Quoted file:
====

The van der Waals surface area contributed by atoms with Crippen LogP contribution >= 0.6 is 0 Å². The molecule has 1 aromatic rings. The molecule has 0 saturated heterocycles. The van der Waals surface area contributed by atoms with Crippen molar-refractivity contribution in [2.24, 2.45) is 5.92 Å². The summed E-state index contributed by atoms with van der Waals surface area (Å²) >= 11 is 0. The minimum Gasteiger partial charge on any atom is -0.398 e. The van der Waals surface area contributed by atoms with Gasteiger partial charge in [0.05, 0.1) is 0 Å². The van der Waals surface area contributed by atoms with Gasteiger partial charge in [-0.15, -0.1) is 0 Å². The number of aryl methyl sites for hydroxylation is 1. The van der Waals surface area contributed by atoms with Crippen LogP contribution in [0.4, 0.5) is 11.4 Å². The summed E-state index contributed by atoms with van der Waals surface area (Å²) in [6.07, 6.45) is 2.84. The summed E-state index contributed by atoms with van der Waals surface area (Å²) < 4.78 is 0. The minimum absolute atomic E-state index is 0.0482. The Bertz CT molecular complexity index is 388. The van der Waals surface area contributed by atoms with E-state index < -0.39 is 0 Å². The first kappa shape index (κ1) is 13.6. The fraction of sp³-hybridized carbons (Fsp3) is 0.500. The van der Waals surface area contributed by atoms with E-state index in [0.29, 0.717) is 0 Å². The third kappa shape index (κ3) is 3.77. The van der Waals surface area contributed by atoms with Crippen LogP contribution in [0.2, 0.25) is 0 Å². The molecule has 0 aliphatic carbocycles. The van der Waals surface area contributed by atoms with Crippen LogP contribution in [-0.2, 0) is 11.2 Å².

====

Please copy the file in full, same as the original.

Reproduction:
The van der Waals surface area contributed by atoms with Crippen LogP contribution >= 0.6 is 0 Å². The molecule has 1 aromatic rings. The molecule has 0 saturated heterocycles. The van der Waals surface area contributed by atoms with Crippen molar-refractivity contribution in [2.24, 2.45) is 5.92 Å². The summed E-state index contributed by atoms with van der Waals surface area (Å²) >= 11 is 0. The minimum Gasteiger partial charge on any atom is -0.398 e. The van der Waals surface area contributed by atoms with Gasteiger partial charge in [0.05, 0.1) is 0 Å². The van der Waals surface area contributed by atoms with Gasteiger partial charge in [-0.15, -0.1) is 0 Å². The number of aryl methyl sites for hydroxylation is 1. The van der Waals surface area contributed by atoms with Crippen LogP contribution in [0.4, 0.5) is 11.4 Å². The summed E-state index contributed by atoms with van der Waals surface area (Å²) in [6.07, 6.45) is 2.84. The summed E-state index contributed by atoms with van der Waals surface area (Å²) < 4.78 is 0. The minimum absolute atomic E-state index is 0.0482. The Bertz CT molecular complexity index is 388. The van der Waals surface area contributed by atoms with E-state index < -0.39 is 0 Å². The first kappa shape index (κ1) is 13.6. The fraction of sp³-hybridized carbons (Fsp3) is 0.500. The van der Waals surface area contributed by atoms with E-state index in [0.29, 0.717) is 0 Å². The third kappa shape index (κ3) is 3.77. The van der Waals surface area contributed by atoms with Crippen LogP contribution in [0.2, 0.25) is 0 Å². The molecule has 0 aliphatic carbocycles. The van der Waals surface area contributed by atoms with Crippen LogP contribution in [-0.2, 0) is 11.2 Å².